From UNH News Service: Over the last 20 years, Maine’s forests have become younger and less dense. As a result, forests are not providing the most climate benefits that they could through carbon sequestration and storage. However, more carbon could be stored over the next 100 years with less frequent harvests of smaller amounts of wood from each acre, according to new research from the New Hampshire Agricultural Experiment Station at the University of New Hampshire.
“Continuation of business-as-usual forestry will likely lead to Maine’s forest sector being a net carbon sink for the foreseeable future – meaning that when you add up all the carbon stored in the forest and also consider all the greenhouse gas emissions associated with harvesting trees and making forest products such as paper, lumber, and energy – there continues to be more carbon going into the system than going out,” said experiment station scientist John Gunn, research assistant professor of forest management.
“But, we can do better! When we shift to forestry practices that less frequently harvest smaller amounts of wood from each acre, this leads to 14 to 33 percent more carbon be stored over the next 100 years. This happens because trees would be allowed to grow older and larger and store more carbon than typically happens under current practices,” Gunn said.
In addition, he explained that there is an added climate benefit to less frequent harvests of smaller amounts of wood: when trees are eventually harvested, more of them will will be larger and can be used to make higher-value products such as lumber that also stores more carbon for a longer time when used to construct buildings. On the other hand, harvesting more wood from each acre more frequently leads to a 30 to 70 percent reduction in carbon storage compared to current practices.
To conduct their analysis, Gunn and his collaborator Thomas Buchholz with the Spatial Informatics Group used a life cycle greenhouse gas accounting tool to test the sensitivity of Maine’s statewide forest sector greenhouse gas emissions to changes in forest management. Inputs included forest cover data and growth and yield models for the state of Maine. They estimated net greenhouse gas emissions over 100- and 300-year time horizons of different management strategies across a range of carbon pools and emission sources. Carbon pools included storage in above- and below-ground live and dead biomass; storage in forest products in use and in landfills; harvest, transport, and manufacturing emissions; avoided emissions (substitution, bioenergy); and landfill methane fluxes.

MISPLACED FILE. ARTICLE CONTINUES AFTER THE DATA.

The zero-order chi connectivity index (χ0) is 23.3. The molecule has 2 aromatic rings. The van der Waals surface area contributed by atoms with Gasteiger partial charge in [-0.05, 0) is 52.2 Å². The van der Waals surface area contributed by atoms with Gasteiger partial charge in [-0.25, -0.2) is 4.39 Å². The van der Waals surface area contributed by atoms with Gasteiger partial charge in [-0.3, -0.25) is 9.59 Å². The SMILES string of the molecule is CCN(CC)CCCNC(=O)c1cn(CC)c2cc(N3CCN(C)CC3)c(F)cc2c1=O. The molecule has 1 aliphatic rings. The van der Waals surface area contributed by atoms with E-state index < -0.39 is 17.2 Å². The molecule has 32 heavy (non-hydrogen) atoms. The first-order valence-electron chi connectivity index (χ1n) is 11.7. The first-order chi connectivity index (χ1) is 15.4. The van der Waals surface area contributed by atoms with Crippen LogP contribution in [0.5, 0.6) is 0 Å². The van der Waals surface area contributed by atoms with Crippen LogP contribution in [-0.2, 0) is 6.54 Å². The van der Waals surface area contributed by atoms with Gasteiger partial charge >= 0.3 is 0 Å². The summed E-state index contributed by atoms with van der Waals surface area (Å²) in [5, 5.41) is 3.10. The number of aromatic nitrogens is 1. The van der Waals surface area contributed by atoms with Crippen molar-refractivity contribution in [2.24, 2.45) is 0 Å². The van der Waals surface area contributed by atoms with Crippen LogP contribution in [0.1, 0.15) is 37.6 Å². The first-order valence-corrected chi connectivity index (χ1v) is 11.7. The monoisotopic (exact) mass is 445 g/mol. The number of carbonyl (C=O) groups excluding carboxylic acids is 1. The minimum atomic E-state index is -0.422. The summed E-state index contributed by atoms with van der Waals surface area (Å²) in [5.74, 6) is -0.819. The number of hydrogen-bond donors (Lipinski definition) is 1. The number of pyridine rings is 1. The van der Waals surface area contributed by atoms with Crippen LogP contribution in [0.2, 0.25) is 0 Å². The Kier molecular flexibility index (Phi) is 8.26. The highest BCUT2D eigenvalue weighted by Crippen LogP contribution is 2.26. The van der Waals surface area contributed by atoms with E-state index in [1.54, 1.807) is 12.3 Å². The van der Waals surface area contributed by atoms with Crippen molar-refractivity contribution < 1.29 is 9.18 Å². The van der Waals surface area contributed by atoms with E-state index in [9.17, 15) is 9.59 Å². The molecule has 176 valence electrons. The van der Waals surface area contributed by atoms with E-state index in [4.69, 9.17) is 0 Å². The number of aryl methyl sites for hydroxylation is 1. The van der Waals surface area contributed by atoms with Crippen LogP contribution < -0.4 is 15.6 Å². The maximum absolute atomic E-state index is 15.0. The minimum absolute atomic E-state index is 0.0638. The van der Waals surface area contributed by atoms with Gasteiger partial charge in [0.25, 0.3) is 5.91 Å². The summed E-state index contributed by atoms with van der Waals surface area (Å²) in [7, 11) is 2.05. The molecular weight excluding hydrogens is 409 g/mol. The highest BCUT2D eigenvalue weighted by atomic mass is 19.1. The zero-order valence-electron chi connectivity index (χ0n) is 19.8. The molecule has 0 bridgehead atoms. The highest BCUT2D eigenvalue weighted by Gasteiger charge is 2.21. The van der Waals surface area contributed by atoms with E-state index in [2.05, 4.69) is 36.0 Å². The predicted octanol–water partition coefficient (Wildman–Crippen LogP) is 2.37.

“Climate change is happening and carbon dioxide is a major culprit. Forests and the products we make from them can help keep greenhouse gases like carbon dioxide out of the atmosphere. These findings show that we can manage forests in a way that provide more value to landowners and produce greater climate benefits,” Gunn said.
Going forward, Gunn and experiment station scientist Mark Ducey, professor of forest biometrics and management, along with foresters from UNH Cooperative Extension, plan to identify the management decisions that New Hampshire foresters and landowners can make to restore forests that have been impacted by natural disturbances or past poor management practices. This work will be supported by a grant from the National Fish and Wildlife Foundation’s New England Forest and Rivers Fund.
This research is presented in a recent issue of the journal Forestry in the article titled “Forest sector greenhouse gas emissions sensitivity to changes in forest management in Maine (USA),” https://doi.org/10.1093/forestry/cpy013.
This material is based upon work supported by the NH Agricultural Experiment Station, through joint funding of the National Institute of Food and Agriculture, U.S. Department of Agriculture, under award number 1010675, and the state of New Hampshire. This work also was supported by the Manomet Center for Conservation Sciences while Gunn was a senior program leader there.
If you harvest fewer trees per acre and harvest less often, the forest will soon be too dense and become more prone to very intense fires. I do not think that this wise.
Fear of fire is just an excuse for logging. In most cases fires are controlled by weather, not fuels. (There is always enough fuel to carry fire.) Also, many forests are relatively moist and cool and are not at significant risk of fire. And logging can make fire hazard worse not better by creating slash, opening the canopy and making the forest hotter, dryer, windier, and stimulating the growth of ladder fuels.